Five-year plan focuses on broader prosperity
Updated: 2006-03-06 18:46
China is aiming for slower growth, more widely spread prosperity and a
cleaner environment following years of frenzied industrialization, a senior
economic planner said Monday.
Chinese Premier Wen Jiabao delivers a speech
during the opening of the National People's Congress at the Great Hall of
the People in Beijing March 5, 2006. The Premier promised a economic
growth rate of 8% for 2006, and a massive US$420b spending to improve the
rural sector. [Xinhua]
After years of 9 percent-plus annual growth, China has set a target of 7.5
percent growth per year through 2011, boosting "national strength" and not just
total output, said Ma Kai, minister in charge of the Cabinet's main planning
The government's latest five-year economic blueprint, announced in connection
with the annual session this week of its figurehead legislature, is part of a
strategy aimed at closing the gap between the affluent urban elite who have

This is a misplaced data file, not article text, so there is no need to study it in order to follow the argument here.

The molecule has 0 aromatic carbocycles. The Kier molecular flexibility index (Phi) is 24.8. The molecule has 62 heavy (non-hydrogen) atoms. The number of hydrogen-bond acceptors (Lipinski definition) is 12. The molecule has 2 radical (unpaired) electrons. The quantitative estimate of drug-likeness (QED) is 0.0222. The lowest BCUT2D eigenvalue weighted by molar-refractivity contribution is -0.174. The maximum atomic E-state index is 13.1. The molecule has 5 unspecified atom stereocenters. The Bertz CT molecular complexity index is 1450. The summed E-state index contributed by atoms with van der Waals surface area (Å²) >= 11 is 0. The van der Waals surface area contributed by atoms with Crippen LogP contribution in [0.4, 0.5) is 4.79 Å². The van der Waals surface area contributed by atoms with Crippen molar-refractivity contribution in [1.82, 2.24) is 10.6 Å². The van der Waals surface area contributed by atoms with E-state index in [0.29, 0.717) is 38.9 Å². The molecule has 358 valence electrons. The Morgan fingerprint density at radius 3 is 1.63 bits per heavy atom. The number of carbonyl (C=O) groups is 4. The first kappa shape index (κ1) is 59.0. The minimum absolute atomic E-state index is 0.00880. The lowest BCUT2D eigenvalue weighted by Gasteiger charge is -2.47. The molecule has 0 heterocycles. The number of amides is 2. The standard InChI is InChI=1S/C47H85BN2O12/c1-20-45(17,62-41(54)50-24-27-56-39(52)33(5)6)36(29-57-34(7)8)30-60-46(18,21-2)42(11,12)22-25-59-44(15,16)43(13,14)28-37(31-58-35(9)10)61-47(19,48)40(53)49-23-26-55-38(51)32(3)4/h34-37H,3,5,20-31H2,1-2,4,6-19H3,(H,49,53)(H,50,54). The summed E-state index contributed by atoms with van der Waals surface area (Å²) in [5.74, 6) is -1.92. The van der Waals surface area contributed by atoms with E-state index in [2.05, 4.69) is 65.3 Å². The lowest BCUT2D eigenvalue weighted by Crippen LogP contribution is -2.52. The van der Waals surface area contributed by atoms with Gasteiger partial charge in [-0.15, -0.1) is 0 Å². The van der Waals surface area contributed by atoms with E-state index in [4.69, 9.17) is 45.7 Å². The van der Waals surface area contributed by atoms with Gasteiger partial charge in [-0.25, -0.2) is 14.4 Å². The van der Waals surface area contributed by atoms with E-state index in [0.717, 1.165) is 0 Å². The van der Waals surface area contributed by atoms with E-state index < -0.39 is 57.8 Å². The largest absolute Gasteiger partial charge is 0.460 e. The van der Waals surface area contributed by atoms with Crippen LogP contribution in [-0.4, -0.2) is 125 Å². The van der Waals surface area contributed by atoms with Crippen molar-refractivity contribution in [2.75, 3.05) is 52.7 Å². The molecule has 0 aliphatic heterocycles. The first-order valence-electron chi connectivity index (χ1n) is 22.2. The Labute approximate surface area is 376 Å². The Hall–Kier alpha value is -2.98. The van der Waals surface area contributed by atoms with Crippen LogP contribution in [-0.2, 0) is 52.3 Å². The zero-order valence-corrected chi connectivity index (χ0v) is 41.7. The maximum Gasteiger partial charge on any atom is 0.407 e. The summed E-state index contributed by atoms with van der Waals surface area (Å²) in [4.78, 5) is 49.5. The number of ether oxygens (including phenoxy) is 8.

profited from two decades of reform and China's poor majority.
But it also reflects growing alarm over the high costs of China's boom:
fouled waterways, villages heaped in litter, cities shrouded in smog.
"We do not want to pay too big a price tomorrow for growth today," Ma said.
"If that is the case, it is not real development."
This year's differs from those of the past, Ma said.
For the first time in decades, the leadership distributed a draft to local
governments and other groups and asked for recommendations, some of which were
adopted, Ma said.
"The outline reflects the general will of the public," he said.
While economic targets are general goals, targets for improvements in the
environment will have to be met, he said.
China's focus for the next five years will be on upgrading industries and
improving their competitiveness, not expanding them, Ma said.
"We have highlighted the human approach and are considering the vital needs
of the people," he said.
The ultimate aim is to improve the lives of China's 1.3 billion people, said
Zhang Zhixin, a vice minister at the commission.
"The gap is not just measured in economic indicators, but what is more
important, in terms of public services and living standards," Zhang